In Steinbach [1], packet interrarrival times are deterministic. The channel model is Markov as in the previous case (see figure 1), but now when the model is in the good state, a packet arrives every seconds. In the bad state packets arrive in error. Thus, unlike Yuang, Steinbach's analysis considers missing packets and retransmissions. By making simplifying assumptions, Steinbach provides accurate expressions for the probability of underflow given average burst lengths, and the expected amount of latency for a given adaptive playout scheme and channel parameters. One simplifying assumption is that burst error states occur far enough apart in time so that the buffer can return to its target level between burst errors. The other assumption is that there is excess bandwidth available to allow retransmissions and regularly scheduled packets to arrive concurrently.

First, Steinbach finds the average value of the maximum sustainable burst error length, as a function of playout time for a given target buffer size and adaption scheme.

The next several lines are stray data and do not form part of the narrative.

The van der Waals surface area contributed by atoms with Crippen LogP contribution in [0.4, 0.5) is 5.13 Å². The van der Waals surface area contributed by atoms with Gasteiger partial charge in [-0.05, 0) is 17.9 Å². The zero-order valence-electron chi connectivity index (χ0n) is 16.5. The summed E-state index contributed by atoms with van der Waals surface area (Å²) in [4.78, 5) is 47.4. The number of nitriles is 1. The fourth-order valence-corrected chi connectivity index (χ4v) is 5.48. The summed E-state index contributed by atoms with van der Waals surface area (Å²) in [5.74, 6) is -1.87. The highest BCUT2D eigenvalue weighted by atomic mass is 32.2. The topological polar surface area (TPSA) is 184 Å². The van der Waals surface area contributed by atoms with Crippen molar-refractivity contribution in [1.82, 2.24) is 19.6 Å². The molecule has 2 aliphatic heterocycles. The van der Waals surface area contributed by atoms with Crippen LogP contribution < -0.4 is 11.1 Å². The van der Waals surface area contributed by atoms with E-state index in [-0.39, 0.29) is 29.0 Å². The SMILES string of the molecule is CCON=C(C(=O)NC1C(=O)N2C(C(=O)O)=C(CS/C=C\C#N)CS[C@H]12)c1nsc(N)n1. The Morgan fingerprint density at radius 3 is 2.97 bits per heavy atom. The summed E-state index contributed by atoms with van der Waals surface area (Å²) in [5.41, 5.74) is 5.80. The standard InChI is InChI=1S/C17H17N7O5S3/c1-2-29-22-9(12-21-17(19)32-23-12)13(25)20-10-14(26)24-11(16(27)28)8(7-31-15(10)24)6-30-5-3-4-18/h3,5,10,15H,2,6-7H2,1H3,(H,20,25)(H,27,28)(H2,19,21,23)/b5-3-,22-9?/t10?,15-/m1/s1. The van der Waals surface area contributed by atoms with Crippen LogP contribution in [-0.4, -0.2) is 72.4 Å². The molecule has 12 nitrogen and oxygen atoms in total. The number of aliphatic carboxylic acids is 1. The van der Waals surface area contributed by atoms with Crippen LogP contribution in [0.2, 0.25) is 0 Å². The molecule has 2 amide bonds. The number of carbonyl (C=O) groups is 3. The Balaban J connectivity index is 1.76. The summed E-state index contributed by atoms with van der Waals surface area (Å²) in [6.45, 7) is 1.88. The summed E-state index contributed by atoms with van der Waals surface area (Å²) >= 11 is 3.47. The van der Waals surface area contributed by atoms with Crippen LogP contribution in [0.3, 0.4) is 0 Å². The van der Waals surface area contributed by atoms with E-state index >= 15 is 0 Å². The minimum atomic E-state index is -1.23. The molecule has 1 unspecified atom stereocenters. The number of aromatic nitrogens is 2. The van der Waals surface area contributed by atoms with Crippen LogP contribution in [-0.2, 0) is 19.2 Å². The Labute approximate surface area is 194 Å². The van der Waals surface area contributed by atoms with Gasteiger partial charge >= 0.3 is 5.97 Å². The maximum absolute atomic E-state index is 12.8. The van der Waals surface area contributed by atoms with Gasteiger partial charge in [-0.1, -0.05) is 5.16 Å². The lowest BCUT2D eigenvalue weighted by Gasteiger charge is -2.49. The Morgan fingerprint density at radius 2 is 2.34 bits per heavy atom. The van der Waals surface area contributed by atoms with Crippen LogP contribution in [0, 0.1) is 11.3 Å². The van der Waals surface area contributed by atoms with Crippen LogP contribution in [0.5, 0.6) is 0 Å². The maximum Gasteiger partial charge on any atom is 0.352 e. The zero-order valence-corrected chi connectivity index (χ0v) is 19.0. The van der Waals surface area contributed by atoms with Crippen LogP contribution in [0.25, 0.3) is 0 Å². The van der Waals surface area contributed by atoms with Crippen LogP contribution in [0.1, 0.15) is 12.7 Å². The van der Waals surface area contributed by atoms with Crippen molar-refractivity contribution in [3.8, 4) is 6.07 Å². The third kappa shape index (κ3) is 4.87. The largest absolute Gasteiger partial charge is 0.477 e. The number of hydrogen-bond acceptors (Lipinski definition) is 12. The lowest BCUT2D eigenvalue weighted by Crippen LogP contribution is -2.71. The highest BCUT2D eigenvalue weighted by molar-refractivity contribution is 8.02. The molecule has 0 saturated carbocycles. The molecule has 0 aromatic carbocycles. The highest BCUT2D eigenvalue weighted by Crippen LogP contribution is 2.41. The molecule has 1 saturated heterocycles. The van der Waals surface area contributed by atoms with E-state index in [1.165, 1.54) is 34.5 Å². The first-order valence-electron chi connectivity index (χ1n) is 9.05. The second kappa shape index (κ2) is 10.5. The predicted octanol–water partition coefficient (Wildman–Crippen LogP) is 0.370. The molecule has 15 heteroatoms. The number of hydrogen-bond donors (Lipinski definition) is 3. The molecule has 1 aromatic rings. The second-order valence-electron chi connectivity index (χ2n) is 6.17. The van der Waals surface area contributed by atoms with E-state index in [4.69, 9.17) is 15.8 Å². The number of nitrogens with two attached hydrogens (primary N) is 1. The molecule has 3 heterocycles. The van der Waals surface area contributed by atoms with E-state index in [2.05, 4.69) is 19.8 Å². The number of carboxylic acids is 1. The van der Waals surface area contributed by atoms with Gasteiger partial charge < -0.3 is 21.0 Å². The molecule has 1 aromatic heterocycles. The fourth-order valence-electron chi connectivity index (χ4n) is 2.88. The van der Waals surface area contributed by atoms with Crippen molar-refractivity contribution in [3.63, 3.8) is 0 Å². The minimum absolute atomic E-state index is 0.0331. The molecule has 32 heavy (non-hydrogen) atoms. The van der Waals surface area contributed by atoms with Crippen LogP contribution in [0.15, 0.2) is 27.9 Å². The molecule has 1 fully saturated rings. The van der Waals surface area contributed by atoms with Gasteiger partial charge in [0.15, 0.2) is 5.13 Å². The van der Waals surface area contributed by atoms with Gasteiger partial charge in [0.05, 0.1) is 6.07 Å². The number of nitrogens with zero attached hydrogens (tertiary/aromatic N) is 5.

The probability of underflow given a burst is then,

where is is distributed geometrically with parameter (see figure 1).
Similarly, the average excess delay during a burst error is given as a function of *s*, the
slowdown factor, the speedup factor allowable with the given excess bandwidth,
the burst error length, , the length of the good channel period , and the packet
and frame durations and :

The expected amount of delay during a streaming session is found by taking the expected value with respect to the distributions on , (Geom( )), and (Geom( )) of equation 9.

Tue Mar 13 05:01:37 PST 2001